In Wisconsin, Muslims and Nazis revisited their old alliance when Yousef Barasneh (below), the son of a Jordanian immigrant active in the Muslim community, joined the Neo-Nazi group, The Base (which shares the meaning of its name with Al Qaeda), and vandalized a synagogue.
FRONTPAGE MAG – Daniel Greenfield The synagogue, Beth Israel Sinai Congregation in Racine, had the term, “Jude”, German for “Jew”, swastikas, the symbol of the Nazi Secret Service, and The Base white supremacist symbol, scrawled on it in September. Later that year, a Base leader ratted out Yousef as the perpetrator to the FBI.
When communicating with his Neo-Nazi pals, Yousef anglicized or polonized his Arabic first name to “Joseph” or “Josef”. Despite his Muslim convert mother’s Polish ancestry, Yousef might not have been confident of the welcome he would receive as “Yousef” from a white supremacist organization.
When The Base called for vandalizing synagogues, the son of a Jordanian immigrant was eager. “Imagine if across the country on local news, Everyone is reporting on new nazi presence,” he wrote in Nazi chat. “Our op will be a perfect f*** you to these kikes if we become terrorists.”
Yousef was overlaying the terrorism of his Islamic background on his new Nazi affiliation. Mass immigration advocates often claim that immigrants bring things to this country that we don’t have. Does America really have such a Nazi shortage that we need to import white supremacists from Jordan?
Later Yousef joined a Base session in Georgia where members trained with guns and sacrificed a goat. goat sacrifices are a regular part of Islam and Yousef would likely have had more experience sacrificing goats than his cosplaying Nazi pals who had to google Kristallnacht to find out what it involved.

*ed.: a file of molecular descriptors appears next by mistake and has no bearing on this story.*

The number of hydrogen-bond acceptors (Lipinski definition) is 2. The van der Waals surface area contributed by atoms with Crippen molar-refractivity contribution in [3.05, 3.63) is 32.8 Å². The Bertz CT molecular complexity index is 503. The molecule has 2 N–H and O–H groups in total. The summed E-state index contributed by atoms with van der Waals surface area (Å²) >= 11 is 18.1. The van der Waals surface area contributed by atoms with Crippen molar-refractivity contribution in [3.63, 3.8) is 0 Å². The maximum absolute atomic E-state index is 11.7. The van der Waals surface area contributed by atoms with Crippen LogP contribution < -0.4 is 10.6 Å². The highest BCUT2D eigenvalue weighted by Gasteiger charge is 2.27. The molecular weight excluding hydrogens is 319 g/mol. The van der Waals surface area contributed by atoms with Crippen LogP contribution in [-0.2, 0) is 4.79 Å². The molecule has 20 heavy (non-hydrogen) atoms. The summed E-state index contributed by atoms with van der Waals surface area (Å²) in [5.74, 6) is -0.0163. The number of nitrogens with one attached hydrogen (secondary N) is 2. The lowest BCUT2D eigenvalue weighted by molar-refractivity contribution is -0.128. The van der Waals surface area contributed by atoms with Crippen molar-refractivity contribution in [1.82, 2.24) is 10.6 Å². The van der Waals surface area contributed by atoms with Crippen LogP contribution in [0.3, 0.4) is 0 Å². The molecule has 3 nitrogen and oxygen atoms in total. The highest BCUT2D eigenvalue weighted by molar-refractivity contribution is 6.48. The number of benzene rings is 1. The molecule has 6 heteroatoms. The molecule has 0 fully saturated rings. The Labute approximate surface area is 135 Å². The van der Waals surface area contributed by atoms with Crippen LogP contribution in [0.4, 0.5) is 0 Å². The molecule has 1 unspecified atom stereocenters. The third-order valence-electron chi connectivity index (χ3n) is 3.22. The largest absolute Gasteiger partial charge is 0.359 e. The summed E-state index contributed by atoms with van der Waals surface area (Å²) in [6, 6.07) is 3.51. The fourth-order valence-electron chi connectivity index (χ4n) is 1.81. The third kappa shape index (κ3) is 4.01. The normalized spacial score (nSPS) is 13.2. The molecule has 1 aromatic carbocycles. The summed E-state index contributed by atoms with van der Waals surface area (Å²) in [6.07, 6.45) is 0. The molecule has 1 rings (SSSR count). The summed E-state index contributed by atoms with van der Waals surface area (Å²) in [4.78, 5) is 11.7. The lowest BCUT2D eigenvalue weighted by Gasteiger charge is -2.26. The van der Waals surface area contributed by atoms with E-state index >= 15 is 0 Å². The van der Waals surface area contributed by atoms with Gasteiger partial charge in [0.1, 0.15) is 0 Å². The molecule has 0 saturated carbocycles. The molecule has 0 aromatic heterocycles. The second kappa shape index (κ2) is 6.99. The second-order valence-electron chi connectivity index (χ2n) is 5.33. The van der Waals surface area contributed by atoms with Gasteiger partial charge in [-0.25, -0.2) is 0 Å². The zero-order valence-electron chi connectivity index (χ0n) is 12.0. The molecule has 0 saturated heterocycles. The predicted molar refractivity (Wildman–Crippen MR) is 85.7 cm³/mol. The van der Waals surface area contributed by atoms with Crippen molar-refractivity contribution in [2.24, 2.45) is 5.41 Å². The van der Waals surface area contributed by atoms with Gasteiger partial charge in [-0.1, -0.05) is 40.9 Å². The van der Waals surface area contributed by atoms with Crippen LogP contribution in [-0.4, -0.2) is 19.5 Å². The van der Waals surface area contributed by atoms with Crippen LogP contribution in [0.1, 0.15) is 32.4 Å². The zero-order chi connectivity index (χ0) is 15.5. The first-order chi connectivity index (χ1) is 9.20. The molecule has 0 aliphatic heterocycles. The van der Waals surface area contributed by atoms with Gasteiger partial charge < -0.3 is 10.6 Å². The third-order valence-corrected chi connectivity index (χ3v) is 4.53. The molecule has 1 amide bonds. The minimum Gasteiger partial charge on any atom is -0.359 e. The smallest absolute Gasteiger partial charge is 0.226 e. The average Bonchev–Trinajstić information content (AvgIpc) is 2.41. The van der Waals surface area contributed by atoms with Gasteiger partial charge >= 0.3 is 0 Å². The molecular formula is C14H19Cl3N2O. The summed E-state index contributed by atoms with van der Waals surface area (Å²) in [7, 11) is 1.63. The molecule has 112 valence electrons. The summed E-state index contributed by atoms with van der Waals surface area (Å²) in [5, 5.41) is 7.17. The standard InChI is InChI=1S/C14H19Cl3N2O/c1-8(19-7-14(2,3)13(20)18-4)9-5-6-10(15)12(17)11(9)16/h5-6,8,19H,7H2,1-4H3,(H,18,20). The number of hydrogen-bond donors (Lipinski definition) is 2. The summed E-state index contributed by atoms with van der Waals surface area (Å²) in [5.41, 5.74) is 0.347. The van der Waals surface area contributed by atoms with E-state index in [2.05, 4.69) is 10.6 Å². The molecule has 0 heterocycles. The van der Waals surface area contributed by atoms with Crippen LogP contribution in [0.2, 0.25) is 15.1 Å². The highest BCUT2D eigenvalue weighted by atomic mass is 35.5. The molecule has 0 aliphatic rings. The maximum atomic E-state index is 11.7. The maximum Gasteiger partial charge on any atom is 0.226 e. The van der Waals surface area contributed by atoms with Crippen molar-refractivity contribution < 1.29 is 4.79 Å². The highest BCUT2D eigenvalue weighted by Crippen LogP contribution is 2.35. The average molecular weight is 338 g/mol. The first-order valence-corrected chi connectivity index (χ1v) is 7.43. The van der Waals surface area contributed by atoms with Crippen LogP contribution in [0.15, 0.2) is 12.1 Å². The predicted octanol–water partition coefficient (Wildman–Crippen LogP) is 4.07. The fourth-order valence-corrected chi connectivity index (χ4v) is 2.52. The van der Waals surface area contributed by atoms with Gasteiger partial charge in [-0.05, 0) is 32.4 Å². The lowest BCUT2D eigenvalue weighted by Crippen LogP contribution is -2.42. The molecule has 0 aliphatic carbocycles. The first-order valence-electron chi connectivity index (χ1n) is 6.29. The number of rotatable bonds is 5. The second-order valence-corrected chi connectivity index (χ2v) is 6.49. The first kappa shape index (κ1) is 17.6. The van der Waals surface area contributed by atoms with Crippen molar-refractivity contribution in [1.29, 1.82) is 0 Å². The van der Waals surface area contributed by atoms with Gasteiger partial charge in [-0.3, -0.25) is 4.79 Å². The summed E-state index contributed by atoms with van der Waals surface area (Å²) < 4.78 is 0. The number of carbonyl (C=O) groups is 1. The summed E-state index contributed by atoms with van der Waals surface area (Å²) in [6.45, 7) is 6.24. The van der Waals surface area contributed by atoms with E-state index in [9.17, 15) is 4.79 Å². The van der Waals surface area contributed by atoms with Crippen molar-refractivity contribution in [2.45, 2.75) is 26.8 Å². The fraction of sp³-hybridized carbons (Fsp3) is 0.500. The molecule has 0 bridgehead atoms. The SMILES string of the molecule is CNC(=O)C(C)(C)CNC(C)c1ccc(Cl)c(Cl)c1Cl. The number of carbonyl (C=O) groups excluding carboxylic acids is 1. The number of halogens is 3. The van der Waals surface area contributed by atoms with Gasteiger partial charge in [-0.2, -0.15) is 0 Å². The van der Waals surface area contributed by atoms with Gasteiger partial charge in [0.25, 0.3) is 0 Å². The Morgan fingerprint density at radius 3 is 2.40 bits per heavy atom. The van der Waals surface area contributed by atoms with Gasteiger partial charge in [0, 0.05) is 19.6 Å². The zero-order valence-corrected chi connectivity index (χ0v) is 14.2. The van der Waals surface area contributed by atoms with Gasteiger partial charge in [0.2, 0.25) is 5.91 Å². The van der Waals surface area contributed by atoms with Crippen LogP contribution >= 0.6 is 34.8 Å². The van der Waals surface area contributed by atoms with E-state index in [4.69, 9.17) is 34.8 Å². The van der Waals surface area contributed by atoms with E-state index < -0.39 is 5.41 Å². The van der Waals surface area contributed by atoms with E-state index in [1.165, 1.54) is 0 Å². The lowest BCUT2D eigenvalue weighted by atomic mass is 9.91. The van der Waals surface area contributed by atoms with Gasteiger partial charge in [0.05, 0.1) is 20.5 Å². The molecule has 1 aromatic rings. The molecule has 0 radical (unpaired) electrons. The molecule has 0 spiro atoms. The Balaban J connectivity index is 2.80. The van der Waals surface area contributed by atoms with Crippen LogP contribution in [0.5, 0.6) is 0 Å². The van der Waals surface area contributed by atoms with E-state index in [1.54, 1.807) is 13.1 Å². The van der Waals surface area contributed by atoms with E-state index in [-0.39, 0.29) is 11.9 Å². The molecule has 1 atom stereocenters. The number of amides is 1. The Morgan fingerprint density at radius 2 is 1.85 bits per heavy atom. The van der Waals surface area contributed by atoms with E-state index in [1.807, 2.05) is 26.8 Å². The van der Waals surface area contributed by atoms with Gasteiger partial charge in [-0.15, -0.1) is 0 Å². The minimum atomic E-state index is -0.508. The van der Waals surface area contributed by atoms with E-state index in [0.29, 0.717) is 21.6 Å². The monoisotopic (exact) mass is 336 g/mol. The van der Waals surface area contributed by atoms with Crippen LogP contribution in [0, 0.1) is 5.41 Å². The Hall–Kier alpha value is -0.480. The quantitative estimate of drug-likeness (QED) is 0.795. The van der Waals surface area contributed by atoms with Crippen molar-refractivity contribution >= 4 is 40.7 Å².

And a Jordanian Muslim making blood sacrifices to Norse gods in a Neo-Nazi cult after vandalizing a synagogue is undeniably multicultural.
According to media accounts, Yousef Omar is the son of Omar and Aliceann Basraneh. The Jordanian flag flies in the breeze outside Omar’s house in Oak Park and a photo in the Wisconsin Muslim Journal shows Omar and Aliceann in a gaudy hijab. An older photo shows Omar, Aliceann, and Yousef at the Dome of the Rock: the victory mosque that Muslims had erected on the holiest Jewish site in Jerusalem.
Omar’s Facebook likes included a campus branch of the anti-Semitic hate group Students for Justice in Palestine at Marquette U, and the Muslim Brotherhood-linked Muslim Student Association at the University of Michigan.
Omar, a coach at Salam High School, has been quoted in the media on Muslim issues. Aliceann also used to work at the Salam school. The Salam school is run by the Islamic Society of Milwaukee. The ISM was established by the Muslim Students Association which was set up by the Muslim Brotherhood.
What might have put Yousef on a pathway from a Muslim community run by the Muslim Brotherhood to joining up with a Neo-Nazi organization? The Brotherhood was inspired by Nazi Germany.
Hassan Al-Banna, the founder of the Muslim Brotherhood, had arranged to have Hitler’s Mein Kampf translated into Arabic. The Muslim Brotherhood would go on to distribute that and other anti-Semitic Nazi propaganda altered for their own agenda, and to attend the Nuremberg rallies of the Nazis.
Al-Banna had credited the Nazis with inspiring Brotherhood propaganda. The Brotherhood’s early structure, its tactics, and its rhetoric were closely copied from Nazi Germany. The Nazis used the Brotherhood to disrupt British rule in Egypt, while the Brotherhood used the Nazis to turn the ancient Koranic hatred and violence into a modern movement that now threatens the entire world.
The unanimity between the Brotherhood and the Nazis did not end with the fall of the Third Reich. Yusuf Al-Qaradawi, the Brotherhood’s spiritual leader, had preached on Al Jazeera, “Throughout history, Allah has imposed upon the [Jews] people who would punish them for their corruption. The last punishment was carried out by Hitler. Allah willing, the next time will be at the hand of the believers.” The “believers” are Muslims.
When Yousef joined up with The Base, after a lifetime in a Muslim Brotherhood community, he was revisiting an enduring alliance built around hating Jews.